If you are a healthcare employee with a background in science, medicine, engineering or IT, at some point, your job may require you to take on a managerial role. Getting an MBA can help you make the transition into a managerial role by helping you develop management skills that can be used in the healthcare industry.

Some of the common healthcare job roles for Babson MBA graduates include:

•    Healthcare consultant for niche boutique health consulting firms, IT consulting firms that do life sciences work, health insurers and health systems
•    Product management for medical device companies
•    Product marketing for research organizations, biotech firms or medical device companies
•    Data Analytics and Competitive Intelligence across the sector (biotech/pharmaceuticals, medical device companies, health IT)

MBA Skills That Can Help You Enter Healthcare Management Roles

The management skills taught at business school can help you advance your healthcare career. There are also roles within healthcare for every MBA specialty, including accounting, marketing, and finance.

Murphy finds that the soft skills she learned in her MBA program, such as management and negotiation, have helped her in her fellowship at Dana-Farber. Courses about negotiation and organizational management helped her manage herself and work in a complex organization.

Murphy says that the entrepreneurial skill set she developed in her MBA program has also helped her in her current role. Having an entrepreneurial mindset has given her the ability to analyze a situation, as well as the courage and knowledge to ask the right kinds of questions. It has also made her more comfortable with uncertainty.

Specialized life sciences and healthcare MBA courses are also important, since working in the healthcare industry is different than working at a consumer products company. According to Murphy, healthcare has “so many different stakeholders with different priorities and demands. “ These stakeholders aren’t just doctors and patients, but also staff, volunteers, scientists, the government, pharmaceuticals, supply chain companies, and insurance companies.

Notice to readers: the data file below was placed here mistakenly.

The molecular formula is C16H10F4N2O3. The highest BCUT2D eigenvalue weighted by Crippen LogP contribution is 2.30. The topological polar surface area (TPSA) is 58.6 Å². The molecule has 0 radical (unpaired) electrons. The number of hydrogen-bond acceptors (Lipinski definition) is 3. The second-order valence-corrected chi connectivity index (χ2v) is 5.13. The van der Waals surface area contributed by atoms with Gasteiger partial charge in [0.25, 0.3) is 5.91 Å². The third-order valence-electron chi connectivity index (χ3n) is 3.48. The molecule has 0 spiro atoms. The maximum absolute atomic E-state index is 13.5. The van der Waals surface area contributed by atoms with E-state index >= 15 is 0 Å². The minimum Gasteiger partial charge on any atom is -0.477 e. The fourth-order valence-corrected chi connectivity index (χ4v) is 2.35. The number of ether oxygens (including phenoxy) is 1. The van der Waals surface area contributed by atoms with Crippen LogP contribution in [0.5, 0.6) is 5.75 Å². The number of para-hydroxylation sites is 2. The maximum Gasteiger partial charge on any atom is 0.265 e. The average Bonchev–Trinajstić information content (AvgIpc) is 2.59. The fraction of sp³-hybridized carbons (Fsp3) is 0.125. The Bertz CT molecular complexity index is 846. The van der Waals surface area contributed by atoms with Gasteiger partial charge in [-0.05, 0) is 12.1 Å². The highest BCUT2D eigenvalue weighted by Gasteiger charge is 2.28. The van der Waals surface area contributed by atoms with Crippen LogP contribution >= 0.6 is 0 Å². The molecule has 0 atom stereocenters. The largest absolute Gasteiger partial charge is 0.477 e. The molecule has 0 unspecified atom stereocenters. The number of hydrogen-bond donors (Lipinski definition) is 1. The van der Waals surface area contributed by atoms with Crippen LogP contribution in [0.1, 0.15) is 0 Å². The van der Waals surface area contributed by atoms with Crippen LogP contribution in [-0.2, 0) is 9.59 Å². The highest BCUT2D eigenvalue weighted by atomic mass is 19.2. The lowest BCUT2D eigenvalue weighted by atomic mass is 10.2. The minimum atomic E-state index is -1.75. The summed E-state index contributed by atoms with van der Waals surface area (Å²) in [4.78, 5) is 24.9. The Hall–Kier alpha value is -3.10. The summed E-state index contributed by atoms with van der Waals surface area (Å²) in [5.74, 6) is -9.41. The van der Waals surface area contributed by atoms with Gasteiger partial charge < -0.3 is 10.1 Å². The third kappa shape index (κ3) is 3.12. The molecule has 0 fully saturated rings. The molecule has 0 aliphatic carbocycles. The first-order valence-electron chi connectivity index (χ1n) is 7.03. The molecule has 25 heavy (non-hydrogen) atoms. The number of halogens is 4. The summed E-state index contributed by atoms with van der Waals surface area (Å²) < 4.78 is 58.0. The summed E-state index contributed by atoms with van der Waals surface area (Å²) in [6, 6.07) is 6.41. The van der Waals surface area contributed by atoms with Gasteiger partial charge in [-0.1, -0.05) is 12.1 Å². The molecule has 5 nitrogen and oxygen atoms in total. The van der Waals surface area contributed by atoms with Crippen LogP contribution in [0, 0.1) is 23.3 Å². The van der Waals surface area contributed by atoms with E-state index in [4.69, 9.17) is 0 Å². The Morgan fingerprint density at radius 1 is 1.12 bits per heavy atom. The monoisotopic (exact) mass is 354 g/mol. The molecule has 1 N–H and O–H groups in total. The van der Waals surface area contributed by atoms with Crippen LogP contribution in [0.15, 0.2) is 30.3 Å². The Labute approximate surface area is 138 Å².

Murphy feels that the healthcare classes she took during her MBA program have helped her understand all the ways that healthcare is different from other industries. For example, the Healthcare Ecosystem course at Babson helped Murphy identify who all the different healthcare stakeholders are.

According to Babson’s Associate Professor Gaurab Bhardwaj, “Without this knowledge, it will be difficult to have credibility and be effective”.

Jack feels that these specialized healthcare MBA courses, including Healthcare Ecosystem and Healthcare Supply Chain helped him see the big picture of the healthcare industry. In addition to what he learned during his healthcare classes, Jack leverages his presentation and data analytic skills that he strengthened and refined during his MBA experience .

These management skills enable those without a medical background to make a difference within the healthcare industry. As Kelly Marie Murphy states, “Healthcare is becoming such an important sector... you don’t have to be a clinician to have an impactful career.”

This article was originally published in March 2013 . It was last updated in September 2014

Want more content like this Register for free site membership to get regular updates and your own personal content feed.

Written by

Nicole is the SEO manager of TopMBA.com, as well as a contributing author. She holds a BA in history and sociology, and a master's in library science. Aside from her work for QS, Nicole is a long-time contributing editor and administrator for WikiHow.